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The web turns 30 today and here is what its inventor has to say

If we were to thank a person for all the internet that we are consuming these days, it has to be the inventor himself — Sir Tim Berners-Lee. What started as a small network for a selected establishment had grown on to revolutionize the way humans function.

Such has been the revolution, that the new billion dollar companies and billionaires of the world now hail from internet companies.

Commenting on the 30th anniversary of the internet, Sir Tim Berners-Lee has called for governments, companies and citizens to build a better web. He has also penned a special letter, certain notable excerpts from which are below.

The web has become a public square, a library, a doctor’s office, a shop, a school, a design studio, an office, a cinema, a bank, and so much more. Of course with every new feature, every new website, the divide between those who are online and those who are not increases, making it all the more imperative to make the web available for everyone.

says Lee in his open letter

The web inventor took notice of the online data breaches and scams, which have become a common these days. He goes on to say,

Against the backdrop of news stories about how the web is misused, it’s understandable that many people feel afraid and unsure if the web is really a force for good. But given how much the web has changed in the past 30 years, it would be defeatist and unimaginative to assume that the web as we know it can’t be changed for the better in the next 30. If we give up on building a better web now, then the web will not have failed us. We will have failed the web.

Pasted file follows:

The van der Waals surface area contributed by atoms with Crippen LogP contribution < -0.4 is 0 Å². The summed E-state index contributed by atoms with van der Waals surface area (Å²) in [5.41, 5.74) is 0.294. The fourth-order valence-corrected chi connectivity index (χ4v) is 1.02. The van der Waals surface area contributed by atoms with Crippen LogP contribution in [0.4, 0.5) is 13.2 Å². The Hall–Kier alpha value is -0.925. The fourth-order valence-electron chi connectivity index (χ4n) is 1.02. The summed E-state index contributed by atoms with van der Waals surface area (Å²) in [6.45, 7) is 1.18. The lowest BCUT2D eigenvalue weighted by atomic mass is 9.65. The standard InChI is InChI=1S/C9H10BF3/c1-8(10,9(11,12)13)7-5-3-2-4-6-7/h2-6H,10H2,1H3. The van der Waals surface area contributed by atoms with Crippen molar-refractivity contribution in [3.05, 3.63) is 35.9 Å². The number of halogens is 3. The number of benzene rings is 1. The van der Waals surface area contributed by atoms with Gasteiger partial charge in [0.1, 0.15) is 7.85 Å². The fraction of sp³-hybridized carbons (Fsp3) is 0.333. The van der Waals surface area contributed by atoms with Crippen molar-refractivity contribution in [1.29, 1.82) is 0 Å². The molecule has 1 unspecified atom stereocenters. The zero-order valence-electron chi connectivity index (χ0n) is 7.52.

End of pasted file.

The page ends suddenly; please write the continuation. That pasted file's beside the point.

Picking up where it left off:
Lee also took a more lenient view towards blaming one particular Government or ‘social network’ for all breaches. While not direct, this could well be a point of solace for governments like China, who are at the center of the blame game when it comes to online scamming. At the same time, Facebook could also find some respite in the statement, considering it has been at the center of some of the biggest internet scandals of our times.

Sir Tim Berners has also stressed the need for governments to step up. He mentions that “Governments must translate laws and regulations for the digital age”. He also talks about how competition is important to make web a continually inventive place. He further adds,

They [governments] have a responsibility to protect people’s rights and freedoms online. We need open web champions within government — civil servants and elected officials who will take action when private sector interests threaten the public good and who will stand up to protect the open web.

Lee finally ends the letter with the note, that the “Web is for everyone” and collectively we hold the power to change it. “It won’t be easy. But if we dream a little and work a lot, we can get the web we want.”